Cystatin C as a new covariate to predict renal elimination of drugs: application to carboplatin

Clin Pharmacokinet. 2005;44(12):1305-16. doi: 10.2165/00003088-200544120-00009.


Background and objective: The individual dosing of drugs that are mainly eliminated unchanged in the urine is made possible by assessing renal function. Most of the methods used are based on serum creatinine (SCr) levels. Cystatin C (CysC) has been proposed as an alternative endogenous marker of the glomerular filtration rate (GFR). Carboplatin is one of the drugs for which elimination is most dependent on the GFR. A prospective clinical trial including 45 patients was conducted to assess the value of serum CysC as a predictor of carboplatin clearance (CL).

Methods: The patients were receiving carboplatin as part of established protocols. Carboplatin was administered as a daily 60-minute infusion at doses ranging from 290 to 1700mg. A population pharmacokinetic analysis was performed using the nonlinear mixed effect modelling NONMEM program according to a two-compartment pharmacokinetic model.

Results: Data from 30 patients were used to test the relationships between carboplatin CL and morphological, biological and demographic covariates previously proposed for prediction of the GFR. The interindividual variability of carboplatin CL decreased from 31% (no covariate) to 14% by taking into account five covariates (SCr, CysC, bodyweight [BW], age and sex). Prospective evaluation of these relationships using the data from the other 15 patients confirmed that the best equation to predict carboplatin CL was based on these five covariates, with a mean absolute percentage error of 13% as an assessment of precision. NONMEM analysis of the whole dataset (n = 45 patients) was performed. The best covariate equation corresponding to the overall analysis was: CL (mL/min) = 110 x (SCr/75)-0.512 x (CysC/1.0)-0.327 x (BW/65)0.474 x (age/56)-0.387 x 0.854sex, with SCr in micromol/L, CysC in mg/L, BW in kilograms, age in years and sex = 0 if male and 1 if female. To put the value of CysC as an endogenous marker of the GFR into perspective, covariate equations without SCr were also evaluated; a better prediction was obtained by considering CysC together with age and BW (interindividual variability of 16.6% vs 23.3% for CysC alone).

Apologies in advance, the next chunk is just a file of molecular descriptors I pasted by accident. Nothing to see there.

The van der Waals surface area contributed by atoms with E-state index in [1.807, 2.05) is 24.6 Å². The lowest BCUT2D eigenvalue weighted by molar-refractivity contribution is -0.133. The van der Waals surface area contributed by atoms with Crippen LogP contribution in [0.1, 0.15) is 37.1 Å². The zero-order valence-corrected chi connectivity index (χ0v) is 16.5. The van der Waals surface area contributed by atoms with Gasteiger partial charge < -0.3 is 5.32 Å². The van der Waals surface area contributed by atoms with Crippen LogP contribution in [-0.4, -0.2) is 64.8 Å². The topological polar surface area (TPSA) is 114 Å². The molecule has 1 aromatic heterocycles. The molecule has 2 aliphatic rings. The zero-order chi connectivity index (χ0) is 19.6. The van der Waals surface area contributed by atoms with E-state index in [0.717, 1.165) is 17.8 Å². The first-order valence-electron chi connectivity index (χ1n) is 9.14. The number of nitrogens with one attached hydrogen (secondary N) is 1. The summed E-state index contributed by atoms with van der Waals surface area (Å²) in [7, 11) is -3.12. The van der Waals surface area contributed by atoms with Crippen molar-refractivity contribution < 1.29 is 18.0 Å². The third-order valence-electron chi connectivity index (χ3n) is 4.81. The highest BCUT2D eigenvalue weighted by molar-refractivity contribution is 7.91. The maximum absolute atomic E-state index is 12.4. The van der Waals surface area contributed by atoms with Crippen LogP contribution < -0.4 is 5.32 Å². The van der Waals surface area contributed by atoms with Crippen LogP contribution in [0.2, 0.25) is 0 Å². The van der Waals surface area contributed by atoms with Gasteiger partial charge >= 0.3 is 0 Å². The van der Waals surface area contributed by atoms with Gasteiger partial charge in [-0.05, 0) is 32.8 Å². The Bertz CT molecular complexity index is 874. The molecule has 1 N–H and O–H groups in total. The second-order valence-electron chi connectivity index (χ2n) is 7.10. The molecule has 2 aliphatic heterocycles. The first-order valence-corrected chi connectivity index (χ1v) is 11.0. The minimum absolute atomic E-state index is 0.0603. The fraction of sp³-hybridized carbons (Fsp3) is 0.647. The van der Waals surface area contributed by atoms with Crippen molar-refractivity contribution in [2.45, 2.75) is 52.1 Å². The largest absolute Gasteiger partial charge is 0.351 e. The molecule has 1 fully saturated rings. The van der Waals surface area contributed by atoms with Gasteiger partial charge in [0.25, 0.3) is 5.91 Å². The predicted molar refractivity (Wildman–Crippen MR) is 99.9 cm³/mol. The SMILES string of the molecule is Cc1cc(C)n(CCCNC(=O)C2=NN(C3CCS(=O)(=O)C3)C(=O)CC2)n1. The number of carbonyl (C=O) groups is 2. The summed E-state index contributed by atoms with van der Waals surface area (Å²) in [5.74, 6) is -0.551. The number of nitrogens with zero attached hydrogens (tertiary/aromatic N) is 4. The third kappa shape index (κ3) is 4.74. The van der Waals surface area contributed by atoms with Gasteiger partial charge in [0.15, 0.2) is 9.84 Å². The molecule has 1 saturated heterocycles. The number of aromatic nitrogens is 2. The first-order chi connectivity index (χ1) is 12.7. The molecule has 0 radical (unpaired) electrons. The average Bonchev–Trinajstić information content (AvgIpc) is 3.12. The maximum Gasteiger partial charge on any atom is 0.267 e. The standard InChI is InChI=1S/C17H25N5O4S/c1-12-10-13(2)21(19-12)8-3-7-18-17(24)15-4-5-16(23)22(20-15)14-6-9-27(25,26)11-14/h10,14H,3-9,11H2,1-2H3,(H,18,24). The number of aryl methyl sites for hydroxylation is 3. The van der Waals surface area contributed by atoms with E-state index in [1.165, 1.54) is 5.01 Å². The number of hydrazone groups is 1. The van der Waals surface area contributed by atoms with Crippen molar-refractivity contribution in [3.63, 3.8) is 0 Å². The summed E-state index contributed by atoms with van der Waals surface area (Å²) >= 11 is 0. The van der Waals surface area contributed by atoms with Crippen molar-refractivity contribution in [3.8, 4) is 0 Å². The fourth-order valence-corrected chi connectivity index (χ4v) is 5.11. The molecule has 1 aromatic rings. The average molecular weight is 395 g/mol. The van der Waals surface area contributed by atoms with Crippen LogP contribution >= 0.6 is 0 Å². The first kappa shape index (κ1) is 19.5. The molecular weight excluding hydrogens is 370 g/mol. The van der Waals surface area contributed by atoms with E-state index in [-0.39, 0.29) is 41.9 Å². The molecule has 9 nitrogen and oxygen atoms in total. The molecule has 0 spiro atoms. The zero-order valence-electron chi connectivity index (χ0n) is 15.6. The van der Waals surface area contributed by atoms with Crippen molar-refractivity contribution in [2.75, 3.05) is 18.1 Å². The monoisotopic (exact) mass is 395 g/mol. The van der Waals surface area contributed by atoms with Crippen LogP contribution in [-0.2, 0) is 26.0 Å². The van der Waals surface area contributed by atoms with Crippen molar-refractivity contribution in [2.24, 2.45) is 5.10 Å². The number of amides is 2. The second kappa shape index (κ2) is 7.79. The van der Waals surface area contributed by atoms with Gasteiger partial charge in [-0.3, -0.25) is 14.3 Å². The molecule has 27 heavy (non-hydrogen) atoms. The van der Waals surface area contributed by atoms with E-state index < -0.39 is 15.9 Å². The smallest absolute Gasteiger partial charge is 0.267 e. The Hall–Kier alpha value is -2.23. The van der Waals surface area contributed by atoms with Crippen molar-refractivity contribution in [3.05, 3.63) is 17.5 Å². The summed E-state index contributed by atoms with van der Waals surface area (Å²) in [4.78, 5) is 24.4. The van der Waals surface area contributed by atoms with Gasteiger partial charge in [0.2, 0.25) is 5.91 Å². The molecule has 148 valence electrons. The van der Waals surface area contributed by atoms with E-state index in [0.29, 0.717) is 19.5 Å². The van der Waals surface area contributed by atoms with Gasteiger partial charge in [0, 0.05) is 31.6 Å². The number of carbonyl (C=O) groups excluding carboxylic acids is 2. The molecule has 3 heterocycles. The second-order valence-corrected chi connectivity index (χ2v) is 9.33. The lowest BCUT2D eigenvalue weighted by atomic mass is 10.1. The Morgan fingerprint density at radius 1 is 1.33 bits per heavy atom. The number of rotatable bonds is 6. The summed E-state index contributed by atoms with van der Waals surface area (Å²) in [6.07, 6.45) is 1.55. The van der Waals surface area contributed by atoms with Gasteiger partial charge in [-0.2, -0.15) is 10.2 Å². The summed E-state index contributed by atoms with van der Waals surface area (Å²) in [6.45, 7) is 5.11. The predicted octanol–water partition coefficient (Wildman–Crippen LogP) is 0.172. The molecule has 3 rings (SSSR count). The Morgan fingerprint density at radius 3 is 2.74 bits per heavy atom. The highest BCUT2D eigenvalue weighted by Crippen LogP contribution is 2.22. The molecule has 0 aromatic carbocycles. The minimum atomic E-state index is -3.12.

Conclusion: CysC is a marker of drug elimination that is at least as good as SCr for predicting carboplatin CL. The model based on five covariates was superior to those based on only four covariates (with BW, age and sex combined with either SCr or CysC), indicating that CysC and SCr are not completely redundant to each other. Further pharmacokinetic evaluation is needed to determine whether SCr or CysC is the better marker of renal elimination of other drugs.

Publication types

  • Clinical Trial
  • Research Support, Non-U.S. Gov't

MeSH terms

  • Adult
  • Aged
  • Antineoplastic Agents / blood
  • Antineoplastic Agents / pharmacokinetics*
  • Carboplatin / blood
  • Carboplatin / pharmacokinetics*
  • Creatinine / blood
  • Cystatin C
  • Cystatins / blood*
  • Female
  • Glomerular Filtration Rate
  • Humans
  • Kidney / metabolism*
  • Male
  • Middle Aged
  • Models, Biological*
  • Nonlinear Dynamics


  • Antineoplastic Agents
  • CST3 protein, human
  • Cystatin C
  • Cystatins
  • Creatinine
  • Carboplatin